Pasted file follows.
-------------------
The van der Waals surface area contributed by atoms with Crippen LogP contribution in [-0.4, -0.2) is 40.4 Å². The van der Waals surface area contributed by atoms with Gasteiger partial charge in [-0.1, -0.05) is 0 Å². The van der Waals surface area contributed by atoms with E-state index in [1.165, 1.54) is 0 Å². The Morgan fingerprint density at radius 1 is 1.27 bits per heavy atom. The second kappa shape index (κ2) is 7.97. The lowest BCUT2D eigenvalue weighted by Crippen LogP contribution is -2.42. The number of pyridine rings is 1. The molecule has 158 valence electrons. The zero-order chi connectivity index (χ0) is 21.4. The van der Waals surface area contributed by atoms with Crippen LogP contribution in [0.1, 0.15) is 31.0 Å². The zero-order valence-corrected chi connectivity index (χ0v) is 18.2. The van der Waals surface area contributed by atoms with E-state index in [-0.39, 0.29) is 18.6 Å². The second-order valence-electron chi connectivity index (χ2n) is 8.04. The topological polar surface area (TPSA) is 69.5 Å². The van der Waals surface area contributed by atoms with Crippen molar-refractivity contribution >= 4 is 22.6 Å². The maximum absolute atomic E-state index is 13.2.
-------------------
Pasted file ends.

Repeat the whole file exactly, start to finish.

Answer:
The van der Waals surface area contributed by atoms with Crippen LogP contribution in [-0.4, -0.2) is 40.4 Å². The van der Waals surface area contributed by atoms with Gasteiger partial charge in [-0.1, -0.05) is 0 Å². The van der Waals surface area contributed by atoms with E-state index in [1.165, 1.54) is 0 Å². The Morgan fingerprint density at radius 1 is 1.27 bits per heavy atom. The second kappa shape index (κ2) is 7.97. The lowest BCUT2D eigenvalue weighted by Crippen LogP contribution is -2.42. The number of pyridine rings is 1. The molecule has 158 valence electrons. The zero-order chi connectivity index (χ0) is 21.4. The van der Waals surface area contributed by atoms with Crippen LogP contribution in [0.1, 0.15) is 31.0 Å². The zero-order valence-corrected chi connectivity index (χ0v) is 18.2. The van der Waals surface area contributed by atoms with E-state index in [-0.39, 0.29) is 18.6 Å². The second-order valence-electron chi connectivity index (χ2n) is 8.04. The topological polar surface area (TPSA) is 69.5 Å². The van der Waals surface area contributed by atoms with Crippen molar-refractivity contribution >= 4 is 22.6 Å². The maximum absolute atomic E-state index is 13.2.